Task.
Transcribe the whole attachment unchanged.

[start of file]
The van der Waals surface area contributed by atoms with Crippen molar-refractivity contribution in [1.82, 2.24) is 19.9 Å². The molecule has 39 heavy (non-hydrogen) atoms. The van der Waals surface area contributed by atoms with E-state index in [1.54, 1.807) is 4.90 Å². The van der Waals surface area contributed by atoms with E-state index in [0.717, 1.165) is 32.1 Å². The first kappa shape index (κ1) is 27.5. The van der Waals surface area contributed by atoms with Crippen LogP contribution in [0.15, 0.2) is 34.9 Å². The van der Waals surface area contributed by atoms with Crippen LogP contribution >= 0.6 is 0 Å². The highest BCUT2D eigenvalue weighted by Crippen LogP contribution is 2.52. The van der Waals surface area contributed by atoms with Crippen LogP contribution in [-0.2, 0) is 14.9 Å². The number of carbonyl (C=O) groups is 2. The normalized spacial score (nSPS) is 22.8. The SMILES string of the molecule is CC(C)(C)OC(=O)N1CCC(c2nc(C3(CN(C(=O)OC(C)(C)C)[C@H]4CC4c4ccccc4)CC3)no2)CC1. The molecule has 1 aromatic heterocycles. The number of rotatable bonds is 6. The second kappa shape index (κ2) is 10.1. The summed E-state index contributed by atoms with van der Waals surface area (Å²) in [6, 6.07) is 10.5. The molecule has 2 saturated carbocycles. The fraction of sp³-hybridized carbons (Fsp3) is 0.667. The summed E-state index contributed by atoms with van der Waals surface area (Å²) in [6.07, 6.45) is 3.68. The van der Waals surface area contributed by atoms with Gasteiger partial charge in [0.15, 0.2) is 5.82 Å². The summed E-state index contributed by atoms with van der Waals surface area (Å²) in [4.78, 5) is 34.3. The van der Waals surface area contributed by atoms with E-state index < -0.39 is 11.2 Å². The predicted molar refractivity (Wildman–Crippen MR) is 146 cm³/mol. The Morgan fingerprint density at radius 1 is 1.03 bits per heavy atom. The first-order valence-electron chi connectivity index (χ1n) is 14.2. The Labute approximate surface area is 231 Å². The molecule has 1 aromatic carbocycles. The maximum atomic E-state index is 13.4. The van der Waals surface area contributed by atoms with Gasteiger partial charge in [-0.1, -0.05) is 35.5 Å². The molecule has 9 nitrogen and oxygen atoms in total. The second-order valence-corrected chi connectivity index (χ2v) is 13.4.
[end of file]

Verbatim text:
The van der Waals surface area contributed by atoms with Crippen molar-refractivity contribution in [1.82, 2.24) is 19.9 Å². The molecule has 39 heavy (non-hydrogen) atoms. The van der Waals surface area contributed by atoms with E-state index in [1.54, 1.807) is 4.90 Å². The van der Waals surface area contributed by atoms with E-state index in [0.717, 1.165) is 32.1 Å². The first kappa shape index (κ1) is 27.5. The van der Waals surface area contributed by atoms with Crippen LogP contribution in [0.15, 0.2) is 34.9 Å². The van der Waals surface area contributed by atoms with Crippen LogP contribution >= 0.6 is 0 Å². The highest BCUT2D eigenvalue weighted by Crippen LogP contribution is 2.52. The van der Waals surface area contributed by atoms with Crippen LogP contribution in [-0.2, 0) is 14.9 Å². The number of carbonyl (C=O) groups is 2. The normalized spacial score (nSPS) is 22.8. The SMILES string of the molecule is CC(C)(C)OC(=O)N1CCC(c2nc(C3(CN(C(=O)OC(C)(C)C)[C@H]4CC4c4ccccc4)CC3)no2)CC1. The molecule has 1 aromatic heterocycles. The number of rotatable bonds is 6. The second kappa shape index (κ2) is 10.1. The summed E-state index contributed by atoms with van der Waals surface area (Å²) in [6, 6.07) is 10.5. The molecule has 2 saturated carbocycles. The fraction of sp³-hybridized carbons (Fsp3) is 0.667. The summed E-state index contributed by atoms with van der Waals surface area (Å²) in [6.07, 6.45) is 3.68. The van der Waals surface area contributed by atoms with Gasteiger partial charge in [0.15, 0.2) is 5.82 Å². The summed E-state index contributed by atoms with van der Waals surface area (Å²) in [4.78, 5) is 34.3. The van der Waals surface area contributed by atoms with E-state index < -0.39 is 11.2 Å². The predicted molar refractivity (Wildman–Crippen MR) is 146 cm³/mol. The Morgan fingerprint density at radius 1 is 1.03 bits per heavy atom. The first-order valence-electron chi connectivity index (χ1n) is 14.2. The Labute approximate surface area is 231 Å². The molecule has 1 aromatic carbocycles. The maximum atomic E-state index is 13.4. The van der Waals surface area contributed by atoms with Gasteiger partial charge in [-0.1, -0.05) is 35.5 Å². The molecule has 9 nitrogen and oxygen atoms in total. The second-order valence-corrected chi connectivity index (χ2v) is 13.4.